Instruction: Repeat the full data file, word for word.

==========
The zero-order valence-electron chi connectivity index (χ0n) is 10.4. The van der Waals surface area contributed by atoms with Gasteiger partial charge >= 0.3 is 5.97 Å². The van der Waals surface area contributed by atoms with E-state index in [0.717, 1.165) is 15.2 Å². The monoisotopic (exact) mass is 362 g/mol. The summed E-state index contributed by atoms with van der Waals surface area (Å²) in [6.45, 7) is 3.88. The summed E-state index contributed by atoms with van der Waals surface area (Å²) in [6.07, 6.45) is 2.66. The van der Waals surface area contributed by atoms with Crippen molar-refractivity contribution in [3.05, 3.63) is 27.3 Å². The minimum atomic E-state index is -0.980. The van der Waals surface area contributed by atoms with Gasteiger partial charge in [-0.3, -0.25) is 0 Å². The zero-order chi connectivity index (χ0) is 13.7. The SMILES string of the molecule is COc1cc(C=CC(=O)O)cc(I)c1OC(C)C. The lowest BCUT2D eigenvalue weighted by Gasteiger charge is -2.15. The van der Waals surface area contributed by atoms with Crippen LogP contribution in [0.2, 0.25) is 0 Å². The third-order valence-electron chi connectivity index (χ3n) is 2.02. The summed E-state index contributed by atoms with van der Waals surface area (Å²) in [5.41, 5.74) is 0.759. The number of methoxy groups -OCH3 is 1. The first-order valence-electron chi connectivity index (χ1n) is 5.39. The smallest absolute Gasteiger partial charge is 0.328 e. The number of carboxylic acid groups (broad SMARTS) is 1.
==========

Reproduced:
The zero-order valence-electron chi connectivity index (χ0n) is 10.4. The van der Waals surface area contributed by atoms with Gasteiger partial charge >= 0.3 is 5.97 Å². The van der Waals surface area contributed by atoms with E-state index in [0.717, 1.165) is 15.2 Å². The monoisotopic (exact) mass is 362 g/mol. The summed E-state index contributed by atoms with van der Waals surface area (Å²) in [6.45, 7) is 3.88. The summed E-state index contributed by atoms with van der Waals surface area (Å²) in [6.07, 6.45) is 2.66. The van der Waals surface area contributed by atoms with Crippen molar-refractivity contribution in [3.05, 3.63) is 27.3 Å². The minimum atomic E-state index is -0.980. The van der Waals surface area contributed by atoms with Gasteiger partial charge in [-0.3, -0.25) is 0 Å². The zero-order chi connectivity index (χ0) is 13.7. The SMILES string of the molecule is COc1cc(C=CC(=O)O)cc(I)c1OC(C)C. The lowest BCUT2D eigenvalue weighted by Gasteiger charge is -2.15. The van der Waals surface area contributed by atoms with Crippen LogP contribution in [0.2, 0.25) is 0 Å². The third-order valence-electron chi connectivity index (χ3n) is 2.02. The summed E-state index contributed by atoms with van der Waals surface area (Å²) in [5.41, 5.74) is 0.759. The number of methoxy groups -OCH3 is 1. The first-order valence-electron chi connectivity index (χ1n) is 5.39. The smallest absolute Gasteiger partial charge is 0.328 e. The number of carboxylic acid groups (broad SMARTS) is 1.